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Who Are The People That Text And Drive

Updated on August 23, 2016

National Youth Risk Behavior Survey taken in 2011 reports that teens text and drive because they feel "invincible". Of the millions of teen, 45% text or will text within a 30 day period. These teens, assert the survey, are more than likely to not use their seat belts as well as drive while intoxicated. Teenagers, however, are not the only culprit of texting while driving.

Who Is A Distracted Driver?

A vehicle can easily become a deadly weapon, most of the time death will come in the form of an accident. As reported by the U.S. Department of Transportation in 2009 - 5,500 death and 450,000 injuries accord that year. These deaths and injuries, the report declares, result from what they term "distracted driver". Distracted drivers fall into all and any categories that compete for the drivers attention. If and when a driver eats or drinks; she puts on makeup or comb her hair; when the driver uses a directive device or watch a movie; when a driver changes the radio channel or flips through the MP3 player. They are all distractive drivers. With little discrimination the report asserts that any person who loses focus when driving fits into the distracted driver category. Researchers understanding the complexity of driving, realize the distractions common to drivers, and therefore highlight the weaknesses of all drivers to stress the importance of having them work toward minimizing distracted driving.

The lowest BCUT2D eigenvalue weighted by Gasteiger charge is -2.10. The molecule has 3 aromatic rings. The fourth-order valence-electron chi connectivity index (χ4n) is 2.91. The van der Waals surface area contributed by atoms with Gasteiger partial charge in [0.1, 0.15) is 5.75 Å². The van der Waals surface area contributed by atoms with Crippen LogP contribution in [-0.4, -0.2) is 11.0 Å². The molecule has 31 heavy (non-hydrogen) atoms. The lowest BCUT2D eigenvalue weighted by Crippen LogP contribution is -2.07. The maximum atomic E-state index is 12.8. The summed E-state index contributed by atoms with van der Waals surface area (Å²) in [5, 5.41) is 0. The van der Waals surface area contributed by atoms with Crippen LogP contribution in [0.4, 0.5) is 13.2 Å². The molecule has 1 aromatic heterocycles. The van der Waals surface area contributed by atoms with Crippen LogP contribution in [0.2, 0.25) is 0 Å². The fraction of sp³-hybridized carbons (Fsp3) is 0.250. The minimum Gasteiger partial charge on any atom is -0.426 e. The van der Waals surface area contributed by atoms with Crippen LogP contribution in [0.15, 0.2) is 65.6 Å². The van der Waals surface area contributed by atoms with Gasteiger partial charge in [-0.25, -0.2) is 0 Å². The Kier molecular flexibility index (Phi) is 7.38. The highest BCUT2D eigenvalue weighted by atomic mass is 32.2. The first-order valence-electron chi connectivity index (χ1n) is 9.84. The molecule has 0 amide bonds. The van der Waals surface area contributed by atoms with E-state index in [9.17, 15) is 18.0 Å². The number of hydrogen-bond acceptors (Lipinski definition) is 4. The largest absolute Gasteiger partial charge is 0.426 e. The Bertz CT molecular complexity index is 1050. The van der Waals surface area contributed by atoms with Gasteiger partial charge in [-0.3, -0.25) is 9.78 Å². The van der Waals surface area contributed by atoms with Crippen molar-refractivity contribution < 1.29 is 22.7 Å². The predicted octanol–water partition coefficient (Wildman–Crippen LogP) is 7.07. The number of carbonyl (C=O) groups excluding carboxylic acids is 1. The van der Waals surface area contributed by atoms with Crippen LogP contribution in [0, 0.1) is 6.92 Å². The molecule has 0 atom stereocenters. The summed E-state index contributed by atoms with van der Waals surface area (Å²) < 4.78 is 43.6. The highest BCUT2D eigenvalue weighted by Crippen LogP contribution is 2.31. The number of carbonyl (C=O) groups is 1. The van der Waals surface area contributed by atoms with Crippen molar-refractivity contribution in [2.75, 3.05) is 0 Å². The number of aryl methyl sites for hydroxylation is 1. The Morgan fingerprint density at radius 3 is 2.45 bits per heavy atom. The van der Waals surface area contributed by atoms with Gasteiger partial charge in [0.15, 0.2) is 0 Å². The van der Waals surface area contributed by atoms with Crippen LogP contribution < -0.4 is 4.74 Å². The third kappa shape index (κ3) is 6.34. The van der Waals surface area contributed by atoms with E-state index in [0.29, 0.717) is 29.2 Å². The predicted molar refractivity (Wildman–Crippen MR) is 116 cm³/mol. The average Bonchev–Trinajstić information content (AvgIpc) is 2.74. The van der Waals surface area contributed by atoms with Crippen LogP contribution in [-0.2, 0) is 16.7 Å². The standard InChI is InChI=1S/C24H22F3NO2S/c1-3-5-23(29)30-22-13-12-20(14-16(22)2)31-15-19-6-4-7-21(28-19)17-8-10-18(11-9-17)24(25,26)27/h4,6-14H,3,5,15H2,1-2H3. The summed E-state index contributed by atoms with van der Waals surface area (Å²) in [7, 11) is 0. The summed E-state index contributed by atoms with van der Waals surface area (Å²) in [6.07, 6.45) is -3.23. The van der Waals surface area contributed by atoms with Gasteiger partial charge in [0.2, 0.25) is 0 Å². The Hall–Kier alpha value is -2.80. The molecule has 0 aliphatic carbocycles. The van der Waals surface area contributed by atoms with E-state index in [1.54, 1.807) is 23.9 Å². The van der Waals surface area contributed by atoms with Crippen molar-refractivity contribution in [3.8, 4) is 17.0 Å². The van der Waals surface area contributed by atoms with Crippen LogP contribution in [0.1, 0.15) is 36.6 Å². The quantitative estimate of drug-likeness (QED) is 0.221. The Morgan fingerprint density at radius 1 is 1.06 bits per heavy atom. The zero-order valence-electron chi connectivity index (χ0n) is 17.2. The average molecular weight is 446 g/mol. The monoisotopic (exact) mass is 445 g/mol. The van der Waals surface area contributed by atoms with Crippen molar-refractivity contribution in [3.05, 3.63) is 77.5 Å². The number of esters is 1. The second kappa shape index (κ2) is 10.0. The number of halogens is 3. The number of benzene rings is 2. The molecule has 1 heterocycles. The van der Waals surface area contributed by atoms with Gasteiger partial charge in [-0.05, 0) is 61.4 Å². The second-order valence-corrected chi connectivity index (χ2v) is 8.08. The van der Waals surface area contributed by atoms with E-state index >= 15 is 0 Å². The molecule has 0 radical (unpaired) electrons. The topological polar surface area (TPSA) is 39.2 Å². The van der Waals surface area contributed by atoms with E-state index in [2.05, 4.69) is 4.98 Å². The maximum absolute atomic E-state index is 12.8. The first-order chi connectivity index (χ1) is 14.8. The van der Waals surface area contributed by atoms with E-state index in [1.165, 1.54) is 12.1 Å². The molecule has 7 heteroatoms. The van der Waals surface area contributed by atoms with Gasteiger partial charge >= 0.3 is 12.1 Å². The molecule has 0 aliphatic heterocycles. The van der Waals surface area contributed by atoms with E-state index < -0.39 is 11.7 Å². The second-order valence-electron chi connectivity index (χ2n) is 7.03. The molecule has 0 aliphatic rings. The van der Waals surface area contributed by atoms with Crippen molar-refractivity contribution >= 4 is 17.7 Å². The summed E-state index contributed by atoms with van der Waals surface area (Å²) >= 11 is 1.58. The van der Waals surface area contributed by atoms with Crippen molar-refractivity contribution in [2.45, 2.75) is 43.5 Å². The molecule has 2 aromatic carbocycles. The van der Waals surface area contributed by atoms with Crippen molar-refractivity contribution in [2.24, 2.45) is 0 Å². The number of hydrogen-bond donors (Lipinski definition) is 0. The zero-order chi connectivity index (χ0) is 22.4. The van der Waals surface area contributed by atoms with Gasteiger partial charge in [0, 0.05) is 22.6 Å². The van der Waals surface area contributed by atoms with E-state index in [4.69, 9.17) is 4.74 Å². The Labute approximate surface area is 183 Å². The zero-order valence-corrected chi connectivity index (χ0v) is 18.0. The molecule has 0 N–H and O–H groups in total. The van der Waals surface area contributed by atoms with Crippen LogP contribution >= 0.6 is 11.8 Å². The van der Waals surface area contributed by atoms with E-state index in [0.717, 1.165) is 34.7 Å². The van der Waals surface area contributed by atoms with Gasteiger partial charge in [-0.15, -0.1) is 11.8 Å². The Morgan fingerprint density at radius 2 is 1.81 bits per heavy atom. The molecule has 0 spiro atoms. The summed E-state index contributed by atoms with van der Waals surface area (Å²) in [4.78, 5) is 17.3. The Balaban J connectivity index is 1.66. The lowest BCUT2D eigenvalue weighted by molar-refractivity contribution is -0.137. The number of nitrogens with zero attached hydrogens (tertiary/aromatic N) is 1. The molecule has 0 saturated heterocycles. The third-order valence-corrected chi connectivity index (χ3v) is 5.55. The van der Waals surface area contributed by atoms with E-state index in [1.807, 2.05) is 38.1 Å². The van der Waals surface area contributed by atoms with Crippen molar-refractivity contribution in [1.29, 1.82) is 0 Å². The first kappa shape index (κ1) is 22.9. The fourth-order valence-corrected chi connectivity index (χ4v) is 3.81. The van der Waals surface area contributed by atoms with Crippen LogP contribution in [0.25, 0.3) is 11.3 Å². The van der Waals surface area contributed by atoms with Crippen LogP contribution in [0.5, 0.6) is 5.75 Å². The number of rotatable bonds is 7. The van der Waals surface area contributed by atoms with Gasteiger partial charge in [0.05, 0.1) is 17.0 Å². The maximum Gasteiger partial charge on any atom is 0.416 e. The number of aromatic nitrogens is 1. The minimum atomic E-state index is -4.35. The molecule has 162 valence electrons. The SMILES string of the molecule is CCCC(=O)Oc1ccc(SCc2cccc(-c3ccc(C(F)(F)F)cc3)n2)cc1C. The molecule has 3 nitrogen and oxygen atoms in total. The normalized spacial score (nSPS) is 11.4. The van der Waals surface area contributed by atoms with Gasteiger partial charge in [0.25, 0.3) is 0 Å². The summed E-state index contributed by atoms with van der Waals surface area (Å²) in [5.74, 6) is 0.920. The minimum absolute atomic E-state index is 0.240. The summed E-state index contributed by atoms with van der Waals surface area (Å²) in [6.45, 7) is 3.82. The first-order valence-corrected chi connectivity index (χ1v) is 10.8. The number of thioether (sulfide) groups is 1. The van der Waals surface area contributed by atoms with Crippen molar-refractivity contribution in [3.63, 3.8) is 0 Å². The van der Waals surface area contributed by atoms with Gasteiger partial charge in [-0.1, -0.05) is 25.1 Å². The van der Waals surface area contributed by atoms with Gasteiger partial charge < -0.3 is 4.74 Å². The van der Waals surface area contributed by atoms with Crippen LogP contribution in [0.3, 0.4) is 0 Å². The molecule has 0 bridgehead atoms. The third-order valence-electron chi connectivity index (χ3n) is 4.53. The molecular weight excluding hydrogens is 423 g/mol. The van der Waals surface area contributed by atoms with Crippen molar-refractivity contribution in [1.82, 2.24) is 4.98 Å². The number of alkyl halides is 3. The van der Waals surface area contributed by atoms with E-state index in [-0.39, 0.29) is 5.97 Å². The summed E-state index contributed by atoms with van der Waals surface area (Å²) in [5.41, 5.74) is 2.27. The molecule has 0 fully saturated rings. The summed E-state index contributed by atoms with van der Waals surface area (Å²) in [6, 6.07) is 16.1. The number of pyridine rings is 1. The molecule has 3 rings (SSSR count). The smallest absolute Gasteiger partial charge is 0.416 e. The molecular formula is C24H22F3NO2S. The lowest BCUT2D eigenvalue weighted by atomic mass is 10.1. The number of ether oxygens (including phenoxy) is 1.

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Below is a list of preventive acts as per researchers to prevent distracted driving:

  • Place turned off electronic devices aside, in glove compartment or purse
  • When driving keep cell phone on silence mode.
  • Do not drink or eat whiling driving.
  • Apply makeup when at home, in the parking lot or on the job not while driving.
  • Secure pet in traveling container before pulling off.
  • Ensure you child has all needed items before getting on the road.
  • If you must do anything for the child pull into a parking lot and make the necessary adjustments.
  • Input address into GPS before driving off.

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The Biggest Distractor

Teenagers have the reputation of being distracted drivers; they are known to text while driving. Often they drive as they read texts from friends. Texting when driving is the most dangers because it demands hand-eye coordination. Researchers observed that the length of time to it takes the teen to text while driving is equivalent to a drive across the football field. To combat the high number of death in traffic accidents among teenage experts recommend the removal of the electronic devices when driving and the prohibition of passengers when teenagers sit behind the wheel.

In an attempt to decrease the number of crashes experts suggest making available to the public "key facts and statistics". There are 14 facts and statistics they feel the public should know.

1. The number of deaths due to distracted drivers in 2014 were 3,179. That same year 431,000 motorist and passengers were injured.

2. In the U.S. and its Territories 169.3 billion texts were sent when driving.